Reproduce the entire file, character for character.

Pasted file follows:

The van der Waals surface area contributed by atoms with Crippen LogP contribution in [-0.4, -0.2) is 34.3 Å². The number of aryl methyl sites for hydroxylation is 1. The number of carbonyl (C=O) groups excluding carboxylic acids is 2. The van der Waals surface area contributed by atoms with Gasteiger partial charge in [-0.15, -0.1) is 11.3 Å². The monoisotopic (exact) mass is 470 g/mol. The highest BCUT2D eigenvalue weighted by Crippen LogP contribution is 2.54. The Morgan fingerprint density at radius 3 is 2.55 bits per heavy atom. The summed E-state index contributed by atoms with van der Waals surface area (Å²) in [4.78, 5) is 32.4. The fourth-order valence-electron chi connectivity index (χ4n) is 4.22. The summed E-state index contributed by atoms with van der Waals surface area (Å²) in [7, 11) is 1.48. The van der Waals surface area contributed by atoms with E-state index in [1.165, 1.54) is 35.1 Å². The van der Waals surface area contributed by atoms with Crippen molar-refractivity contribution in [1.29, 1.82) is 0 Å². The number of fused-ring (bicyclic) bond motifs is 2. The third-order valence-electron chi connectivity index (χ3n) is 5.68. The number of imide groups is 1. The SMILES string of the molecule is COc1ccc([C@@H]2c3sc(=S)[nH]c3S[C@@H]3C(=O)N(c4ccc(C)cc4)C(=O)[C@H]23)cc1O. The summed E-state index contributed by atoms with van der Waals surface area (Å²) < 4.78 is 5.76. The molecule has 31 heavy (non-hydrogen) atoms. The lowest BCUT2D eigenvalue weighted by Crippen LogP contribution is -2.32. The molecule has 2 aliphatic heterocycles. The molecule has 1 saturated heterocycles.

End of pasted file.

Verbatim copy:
The van der Waals surface area contributed by atoms with Crippen LogP contribution in [-0.4, -0.2) is 34.3 Å². The number of aryl methyl sites for hydroxylation is 1. The number of carbonyl (C=O) groups excluding carboxylic acids is 2. The van der Waals surface area contributed by atoms with Gasteiger partial charge in [-0.15, -0.1) is 11.3 Å². The monoisotopic (exact) mass is 470 g/mol. The highest BCUT2D eigenvalue weighted by Crippen LogP contribution is 2.54. The Morgan fingerprint density at radius 3 is 2.55 bits per heavy atom. The summed E-state index contributed by atoms with van der Waals surface area (Å²) in [4.78, 5) is 32.4. The fourth-order valence-electron chi connectivity index (χ4n) is 4.22. The summed E-state index contributed by atoms with van der Waals surface area (Å²) in [7, 11) is 1.48. The van der Waals surface area contributed by atoms with E-state index in [1.165, 1.54) is 35.1 Å². The van der Waals surface area contributed by atoms with Crippen molar-refractivity contribution in [1.29, 1.82) is 0 Å². The number of fused-ring (bicyclic) bond motifs is 2. The third-order valence-electron chi connectivity index (χ3n) is 5.68. The number of imide groups is 1. The SMILES string of the molecule is COc1ccc([C@@H]2c3sc(=S)[nH]c3S[C@@H]3C(=O)N(c4ccc(C)cc4)C(=O)[C@H]23)cc1O. The summed E-state index contributed by atoms with van der Waals surface area (Å²) < 4.78 is 5.76. The molecule has 31 heavy (non-hydrogen) atoms. The lowest BCUT2D eigenvalue weighted by Crippen LogP contribution is -2.32. The molecule has 2 aliphatic heterocycles. The molecule has 1 saturated heterocycles.